Trade, Transportation, And Warfare (American Indian Contributions to the World)

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South of the forty-ninth parallel but most of all in the Dakotas, much talk and some action occurred in the s and later for the creation of "farmers' railroads. Since capital would be limited, farmers and townspeople—anyone who lived along the projected line—would be asked to donate rights-of-way and to contribute their labor. Animal teams would shape the roadbed, and crossties would be harvested from nearby stands of trees. When grading was completed and ties had been furnished, the infant road would be bonded to raise funds to purchase the cheapest suitable rail and rolling stock.

American Indian Contributions to the World: 15,000 Years of Inventions and Innovations

The ultimate fate of the finished project usually remained flexible. The road might be sold or leased to a major trunk carrier with the understanding that customers would receive the lowest possible rates and best service. Or, more likely, the line would be operated indefinitely as a cooperative enterprise. Except for several pikes, most notably the Farmers' Grain and Shipping Company and the Fairmount and Veblen, the movement at best produced only "paper" or "hot-air" schemes in the United States.

In the Prairie Provinces, the "farmers' railways" played an even more limited role. Prairie farmers suffered from high freight rates, but they were partly mitigated by the dense branch line system, which left few areas in need of rail facilities. The failure of self-help in the railroad sector, reminiscent of the earlier collapse of state exchanges of the Farmers Alliance which sought to put control of selling farm produce and buying supplies in the hands of farmers , prompted the disaffected residents of the Great Plains to flock to the standard of the People's Party Populists and to make loud demands for public ownership of the railroad enterprise.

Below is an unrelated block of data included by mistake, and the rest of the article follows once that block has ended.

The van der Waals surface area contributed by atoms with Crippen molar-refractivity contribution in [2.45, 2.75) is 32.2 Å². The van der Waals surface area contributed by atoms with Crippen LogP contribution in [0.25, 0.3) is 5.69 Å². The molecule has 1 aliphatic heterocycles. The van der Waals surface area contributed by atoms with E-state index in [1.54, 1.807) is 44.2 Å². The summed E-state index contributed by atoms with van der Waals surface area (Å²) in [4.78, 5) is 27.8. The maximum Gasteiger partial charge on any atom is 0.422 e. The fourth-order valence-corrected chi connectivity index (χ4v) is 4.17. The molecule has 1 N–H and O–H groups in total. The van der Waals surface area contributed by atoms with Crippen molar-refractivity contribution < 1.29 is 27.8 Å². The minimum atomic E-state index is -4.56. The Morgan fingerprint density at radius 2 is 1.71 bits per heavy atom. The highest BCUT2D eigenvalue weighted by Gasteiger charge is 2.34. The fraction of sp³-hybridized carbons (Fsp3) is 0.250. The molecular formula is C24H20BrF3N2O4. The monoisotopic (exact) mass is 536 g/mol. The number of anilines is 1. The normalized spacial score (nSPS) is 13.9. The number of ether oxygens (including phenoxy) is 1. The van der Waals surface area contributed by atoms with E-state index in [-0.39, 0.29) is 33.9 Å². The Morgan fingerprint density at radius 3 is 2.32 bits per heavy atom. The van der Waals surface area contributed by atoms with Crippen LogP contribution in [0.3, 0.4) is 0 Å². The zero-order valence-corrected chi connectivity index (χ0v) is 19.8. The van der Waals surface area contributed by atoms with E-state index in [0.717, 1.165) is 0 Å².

Not all residents of the Plains, however, considered the railroad industry to be a public enemy. In Nebraska, for instance, townspeople frequently refrained from confrontation with the carriers, realizing that an all-out assault on them might damage their abilities to attract outside capital and therefore hinder development.

While differences emerged between residents of the Great Plains about how they should respond to railroad policies and practices, nearly everyone endorsed industry efforts to develop what once had been considered the "Great American Desert. Although railroads sought to profit from lot sales, they primarily wanted to settle the territory along their routes. A similar sentiment prevailed in the Prairie Provinces, where, in the early nineteenth century, the Canadian Pacific launched elaborate irrigation projects to promote the region's agricultural capacity and settlement.

Since rails usually preceded settlement, carriers and their town-site satellites selected the station locations, usually every five to fifteen miles along their lines; acquired the necessary real estate; and surveyed lots and streets. A public auction might take place for the sale of the commercial and residential parcels, and newspaper, pamphlet, and broadside advertising would follow to "boom" the infant community, surely a "New Chicago" or a "New Toronto.